|Publication number||US6060315 A|
|Application number||US 09/152,926|
|Publication date||May 9, 2000|
|Filing date||Sep 14, 1998|
|Priority date||Dec 1, 1997|
|Also published as||WO1999028450A1|
|Publication number||09152926, 152926, US 6060315 A, US 6060315A, US-A-6060315, US6060315 A, US6060315A|
|Inventors||David E. Holcomb, Timothy E. McKnight|
|Original Assignee||Lockheed Martin Energy Research Corporation|
|Export Citation||BiBTeX, EndNote, RefMan|
|Patent Citations (13), Non-Patent Citations (14), Referenced by (6), Classifications (17), Legal Events (5)|
|External Links: USPTO, USPTO Assignment, Espacenet|
This invention was made with Government support under contract DE-AC05-96OR22464 awarded by the U.S. Department of Energy to Lockheed Martin Energy Research Corporation, the Government has certain rights in this invention.
The present application is a Continuation-In-Part Application of co-pending U.S. patent application Ser. No. 08/982,195, filed Dec. 1, 1997, incorporated herein by reference.
The present invention relates to a method for creating a highly localized disruption within a boundary of a cell or structure by exposing the cell or structure to energy-regulated ionizing particle radiation, particularly a method for facilitating the introduction of material into cells or structures by exposing the cell or structure to energy-regulated ionizing particle radiation to create a highly localized disruption within the cell or structure boundary and further exciting the cell where the localized disruption was created so to create a localized temporary opening within the cell for the introduction of material.
The inability to effectively transform organisms through integration of desirable genetic information into the genome of cells is a significant limitation to genetic research, acting as a bottleneck to the otherwise rapidly developing field of biotechnology. A June 1997, Scientific American article "Overcoming the Obstacles of Gene Therapy" by Theodore Friedmann, focuses on the current limitations of cellular genetic transformation which predominantly arise from the inability to effectively administer genetic transformation vectors into cells. The article addresses the limitations of cellular genetic transformation as applied to medicine, indicating that, by overcoming these obstacles, gene therapy, or the admission of specific genes to cells for the purpose of treating disfunction, has the potential to revolutionize medical science. The National Institutes of Health (NIH) have recognized the potential of gene therapy and have given it priority among their areas of scientific interest.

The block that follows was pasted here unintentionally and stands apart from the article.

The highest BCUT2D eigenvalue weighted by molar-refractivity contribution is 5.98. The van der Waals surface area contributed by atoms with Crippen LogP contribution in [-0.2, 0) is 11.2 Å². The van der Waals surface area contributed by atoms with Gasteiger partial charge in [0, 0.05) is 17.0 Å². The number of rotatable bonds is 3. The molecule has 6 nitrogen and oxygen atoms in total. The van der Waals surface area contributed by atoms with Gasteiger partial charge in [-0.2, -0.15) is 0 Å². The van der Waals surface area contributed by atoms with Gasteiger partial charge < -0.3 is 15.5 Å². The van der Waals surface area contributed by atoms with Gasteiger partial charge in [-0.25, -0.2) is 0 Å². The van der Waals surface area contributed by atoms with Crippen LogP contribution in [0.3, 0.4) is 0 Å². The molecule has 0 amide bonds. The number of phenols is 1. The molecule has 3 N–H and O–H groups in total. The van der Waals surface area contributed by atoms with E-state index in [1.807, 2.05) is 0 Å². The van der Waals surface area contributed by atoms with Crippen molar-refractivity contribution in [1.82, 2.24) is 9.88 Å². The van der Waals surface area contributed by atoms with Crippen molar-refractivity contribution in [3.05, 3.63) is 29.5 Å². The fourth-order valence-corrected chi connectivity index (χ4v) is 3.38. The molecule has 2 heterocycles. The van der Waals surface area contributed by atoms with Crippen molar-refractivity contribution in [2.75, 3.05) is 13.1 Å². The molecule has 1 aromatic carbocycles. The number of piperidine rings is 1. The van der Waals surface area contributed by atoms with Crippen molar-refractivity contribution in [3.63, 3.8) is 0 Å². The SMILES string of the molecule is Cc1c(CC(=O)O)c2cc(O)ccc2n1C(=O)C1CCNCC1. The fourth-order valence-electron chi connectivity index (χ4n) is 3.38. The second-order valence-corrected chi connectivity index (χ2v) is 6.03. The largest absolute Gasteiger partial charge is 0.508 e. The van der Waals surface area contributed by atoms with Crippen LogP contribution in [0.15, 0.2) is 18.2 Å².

The genetic transformation of economically significant crops is also a major biotechnology research thrust area. The ability to transform crops for improved productivity, enhanced quality, resistance to climate, pests, and herbicides, and extended climatic range is an important pursuit in providing for an expanding world population.
Cellular transformation is important to many other industrial sectors. Production of pharmaceuticals through transformation biotechnology is an emerging focus area. Plant, mammalian, and bacterial colonies are genetically transformed to produce desired pharmaceuticals and pharmaceutical precursors. Chemical producing bioreactors using transformed organisms as production units are also emerging as a significant component of this industrial sector.